Monique Nicole Barley, a 2020 candidate for Miami-Dade mayor, arrived at a recent interview with a glossy purse decorated with fashion shots of the Obamas during their time in the White House. “I love Michelle and Barack,” Barley said when asked about the accessory.
And if that endorsement sounds predictable for an aspiring Democrat and 2016 Clinton voter running her first campaign in a blue county like Miami-Dade, Barley’s take on the current White House occupant hardly follows the party line.
“I don’t like the separation of the families,” Barley, 36, said of the President Donald Trump policy that sent hundreds of undocumented youths to a detention facility in Homestead, among other places. “I do like that he is cracking down on people who are coming to the United States illegally. He is protecting the United States of America. ... I think he’s doing a good job.”
Barley isn’t playing it safe as she jumps into her first run for elected office, filing for the county’s senior elected post in a race that’s expected to be crowded with well-known politicians. Former county mayor Alex Penelas, who left office in 2004, is running again, even though he hasn’t filed his candidacy papers.
Other sitting or recent officeholders exploring runs include Commissioners Esteban “Steve” Bovo, Jean Monestime and Xavier Suarez, former U.S. Rep. Carlos Curbelo and former Lt. Gov. Carlos Lopez-Cantera.
So far, Barley is one of three candidates who have filed to succeed a term-limited Carlos Gimenez in the officially nonpartisan race for mayor in 2020.
And while she’s a relative unknown compared to the other two official contenders — Miami-Dade Commissioner Daniella Levine Cava and former commissioner Juan Zapata — Barley has ties to one of the most prominent names in Miami politics.
One of Barley’s cousins is Miami City Commissioner Keon Hardemon, who is running for a County Commission seat in 2020. She’s also the daughter of Roy Hardemon, a former state lawmaker who is running to reclaim his District 108 House seat against the incumbent who unseated him, Dotie Joseph. Barley ran his successful 2016 campaign, when Hardemon overcame an arrest record that included a domestic violence charge to win his seat.
“She’s hardball,” Roy Hardemon said. “She made sure I got where I needed to be. To do the door knocking.“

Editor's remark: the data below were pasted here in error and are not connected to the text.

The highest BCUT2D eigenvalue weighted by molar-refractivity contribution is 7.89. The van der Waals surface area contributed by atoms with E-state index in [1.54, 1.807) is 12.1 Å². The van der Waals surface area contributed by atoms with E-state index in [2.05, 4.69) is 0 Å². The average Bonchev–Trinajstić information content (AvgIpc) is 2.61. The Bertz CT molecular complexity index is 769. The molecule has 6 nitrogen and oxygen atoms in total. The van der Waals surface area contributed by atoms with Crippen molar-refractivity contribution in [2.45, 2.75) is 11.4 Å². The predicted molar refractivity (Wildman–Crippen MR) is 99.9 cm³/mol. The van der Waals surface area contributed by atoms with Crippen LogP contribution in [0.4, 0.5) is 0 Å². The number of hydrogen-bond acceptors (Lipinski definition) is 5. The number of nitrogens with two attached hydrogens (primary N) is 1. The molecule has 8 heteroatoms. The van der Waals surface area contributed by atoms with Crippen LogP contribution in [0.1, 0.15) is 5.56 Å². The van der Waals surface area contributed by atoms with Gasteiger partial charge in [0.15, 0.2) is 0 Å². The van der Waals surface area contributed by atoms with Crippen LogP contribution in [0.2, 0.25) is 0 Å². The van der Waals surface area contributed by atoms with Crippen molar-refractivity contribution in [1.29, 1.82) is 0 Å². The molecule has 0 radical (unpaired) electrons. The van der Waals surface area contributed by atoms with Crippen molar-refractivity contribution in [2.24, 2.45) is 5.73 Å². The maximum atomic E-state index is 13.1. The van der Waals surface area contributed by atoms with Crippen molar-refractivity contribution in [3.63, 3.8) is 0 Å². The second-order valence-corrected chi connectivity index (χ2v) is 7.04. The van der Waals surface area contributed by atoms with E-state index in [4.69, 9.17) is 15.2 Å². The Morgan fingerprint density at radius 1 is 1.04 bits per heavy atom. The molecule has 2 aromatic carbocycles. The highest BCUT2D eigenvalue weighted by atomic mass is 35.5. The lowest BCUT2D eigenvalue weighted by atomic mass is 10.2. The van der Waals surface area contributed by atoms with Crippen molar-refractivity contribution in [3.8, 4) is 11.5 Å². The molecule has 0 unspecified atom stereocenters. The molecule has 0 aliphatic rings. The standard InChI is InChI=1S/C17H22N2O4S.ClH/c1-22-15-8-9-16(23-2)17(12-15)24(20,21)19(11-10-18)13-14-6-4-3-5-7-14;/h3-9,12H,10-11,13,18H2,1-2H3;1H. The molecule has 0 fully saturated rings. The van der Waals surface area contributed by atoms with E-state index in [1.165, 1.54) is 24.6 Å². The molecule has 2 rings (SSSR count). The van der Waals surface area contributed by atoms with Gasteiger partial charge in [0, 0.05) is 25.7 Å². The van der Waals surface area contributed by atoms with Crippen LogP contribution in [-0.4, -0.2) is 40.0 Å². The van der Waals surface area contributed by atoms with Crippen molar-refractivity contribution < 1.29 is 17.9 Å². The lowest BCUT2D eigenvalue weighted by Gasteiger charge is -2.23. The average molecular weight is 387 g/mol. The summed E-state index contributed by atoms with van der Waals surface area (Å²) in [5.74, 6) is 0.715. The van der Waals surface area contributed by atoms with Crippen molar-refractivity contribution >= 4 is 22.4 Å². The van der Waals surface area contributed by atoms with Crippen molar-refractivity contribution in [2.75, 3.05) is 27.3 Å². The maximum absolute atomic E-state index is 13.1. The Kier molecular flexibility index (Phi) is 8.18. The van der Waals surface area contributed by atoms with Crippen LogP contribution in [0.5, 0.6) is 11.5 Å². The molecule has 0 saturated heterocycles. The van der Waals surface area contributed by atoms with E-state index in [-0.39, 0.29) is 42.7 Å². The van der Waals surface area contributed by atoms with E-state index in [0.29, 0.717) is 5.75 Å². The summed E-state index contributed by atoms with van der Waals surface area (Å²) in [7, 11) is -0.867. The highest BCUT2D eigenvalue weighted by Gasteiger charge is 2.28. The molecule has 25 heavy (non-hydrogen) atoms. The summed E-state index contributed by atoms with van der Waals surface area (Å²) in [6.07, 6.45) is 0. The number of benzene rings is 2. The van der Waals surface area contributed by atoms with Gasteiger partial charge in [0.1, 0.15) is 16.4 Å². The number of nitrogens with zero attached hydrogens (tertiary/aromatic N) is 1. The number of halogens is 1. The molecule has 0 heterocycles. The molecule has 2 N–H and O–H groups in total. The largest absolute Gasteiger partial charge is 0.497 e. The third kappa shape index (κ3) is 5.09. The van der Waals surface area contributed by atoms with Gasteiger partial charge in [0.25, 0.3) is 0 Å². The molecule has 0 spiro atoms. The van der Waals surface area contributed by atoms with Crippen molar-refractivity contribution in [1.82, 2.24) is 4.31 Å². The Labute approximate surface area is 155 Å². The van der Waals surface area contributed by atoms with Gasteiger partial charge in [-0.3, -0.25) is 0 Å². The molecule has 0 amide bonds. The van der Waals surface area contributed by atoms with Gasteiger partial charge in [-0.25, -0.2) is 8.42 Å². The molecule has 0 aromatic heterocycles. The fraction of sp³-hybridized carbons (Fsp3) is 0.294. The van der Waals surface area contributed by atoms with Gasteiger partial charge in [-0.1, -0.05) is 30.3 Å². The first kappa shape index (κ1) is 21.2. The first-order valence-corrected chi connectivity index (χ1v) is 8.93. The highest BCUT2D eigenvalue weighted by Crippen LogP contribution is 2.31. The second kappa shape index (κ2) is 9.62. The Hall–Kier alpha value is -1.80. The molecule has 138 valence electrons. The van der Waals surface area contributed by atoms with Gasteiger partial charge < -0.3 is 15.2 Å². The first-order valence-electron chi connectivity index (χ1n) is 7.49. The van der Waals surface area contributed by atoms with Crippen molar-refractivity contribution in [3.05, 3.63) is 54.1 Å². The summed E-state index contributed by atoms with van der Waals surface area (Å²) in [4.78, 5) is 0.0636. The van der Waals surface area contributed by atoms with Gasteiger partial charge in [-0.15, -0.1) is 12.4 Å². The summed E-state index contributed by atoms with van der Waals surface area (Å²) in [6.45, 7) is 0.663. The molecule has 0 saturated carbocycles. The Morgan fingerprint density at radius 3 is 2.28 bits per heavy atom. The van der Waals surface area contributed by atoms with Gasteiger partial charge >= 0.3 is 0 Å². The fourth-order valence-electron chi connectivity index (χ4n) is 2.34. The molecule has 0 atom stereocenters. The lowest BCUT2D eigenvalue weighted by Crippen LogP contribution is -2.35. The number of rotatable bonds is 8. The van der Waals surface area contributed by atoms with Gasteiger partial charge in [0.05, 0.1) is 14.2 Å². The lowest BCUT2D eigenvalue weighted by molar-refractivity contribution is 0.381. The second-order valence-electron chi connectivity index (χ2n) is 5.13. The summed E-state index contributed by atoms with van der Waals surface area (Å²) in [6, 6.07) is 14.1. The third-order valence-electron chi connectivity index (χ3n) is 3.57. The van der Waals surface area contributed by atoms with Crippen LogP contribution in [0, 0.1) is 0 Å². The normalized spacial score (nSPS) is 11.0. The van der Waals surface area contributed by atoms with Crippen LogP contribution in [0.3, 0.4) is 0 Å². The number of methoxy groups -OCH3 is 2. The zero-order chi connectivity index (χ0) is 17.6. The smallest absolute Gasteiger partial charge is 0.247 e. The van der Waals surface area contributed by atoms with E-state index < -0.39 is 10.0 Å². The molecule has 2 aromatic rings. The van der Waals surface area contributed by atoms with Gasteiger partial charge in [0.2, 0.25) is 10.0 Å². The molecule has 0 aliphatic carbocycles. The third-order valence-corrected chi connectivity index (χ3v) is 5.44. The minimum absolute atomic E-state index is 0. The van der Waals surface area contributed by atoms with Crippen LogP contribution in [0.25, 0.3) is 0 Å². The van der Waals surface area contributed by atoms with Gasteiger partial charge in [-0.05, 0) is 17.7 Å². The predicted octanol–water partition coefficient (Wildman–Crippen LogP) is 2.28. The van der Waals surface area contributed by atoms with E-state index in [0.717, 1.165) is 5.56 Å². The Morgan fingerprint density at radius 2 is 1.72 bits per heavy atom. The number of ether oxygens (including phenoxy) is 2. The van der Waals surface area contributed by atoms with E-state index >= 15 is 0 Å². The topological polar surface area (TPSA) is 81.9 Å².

Barley comes to her debut campaign with a biography that weaves through hard times. As a single mother in Charlotte, North Carolina, in 2007, Barley said she and two young daughters shared a room with other families in a dormitory for new mothers experiencing homelessness. She described working low-wage jobs in fast food and security before bills got too far away from income.
The Miami Northwestern graduate said her life turned around when a friend of the family offered to take her and her children in. From there, Barley got hired by a collections agency, with a requirement she make 300 calls a day to try to get debtors on the phone. “You call their work, their primary number, cell number, relatives,” Barley said. “You have to be creative.”
Barley said she was able to launch her own debt collections firm, M&L Associates. State records show she launched the firm in 2012 in the Charlotte suburb of Fort Mill, South Carolina. The records show it folded in late 2018. Barley said she and her ex-husband shuttered the business after their divorce.
A resident of county public housing, Barley said she opposes Miami-Dade’s redevelopment of the 1937 Liberty Square complex. The signature housing effort of Gimenez’s two terms, Liberty Square is a tax-funded project by the Related Group that opened its first phase of units in July, a mix of apartments for people who qualify for public housing and apartments with higher rents for people with higher incomes.
The project has 7 percent more public housing units than the 709 residences in the existing Liberty Square buildings, which are being demolished as the new project takes shape. Residents are able to move from their existing units to new ones.
Barley said the project for Miami-Dade’s underfunded housing agency makes a mistake by not focusing solely on public housing. “I understand gentrification,” she said. “I think they should have done more upgrades to the existing units. It’s an historical site.”
She also is calling out Miami-Dade on what she sees as unequal treatment on quality of life issues. She points to Miami-Dade’s emergency efforts to clean seaweed from the sands of Miami Beach, while county streets remain sullied by illegal dumpers leaving trash and debris that can remain for weeks. “It’s about keeping all of Miami-Dade clean,” she said.
Barley said she receives some income from a roster of debtors she transferred to a different debt collections company. Other than that, she said her campaign is her primary occupation at this point. She lives in a county public housing complex, Little River Terrace north of Miami, with her mother and three daughters. Barley said the limited amount of money she receives from her debtor portfolio is low enough that she qualifies for the low-income housing.
Like any first-time candidate, Barley has a steep climb ahead to get voter attention and campaign dollars. Barley filed for the mayoral race on May 28, and has raised only $1,077 for her campaign account. That’s the lowest amount reported by any of the 16 candidates for county office who have reported fundraising totals.
“I will have to prove myself to the residents,” Barley said, adding she’s not discouraged by joining a race with established politicians. “At some point, they had to prove themselves before they got to where they are today. I can have that same chance.”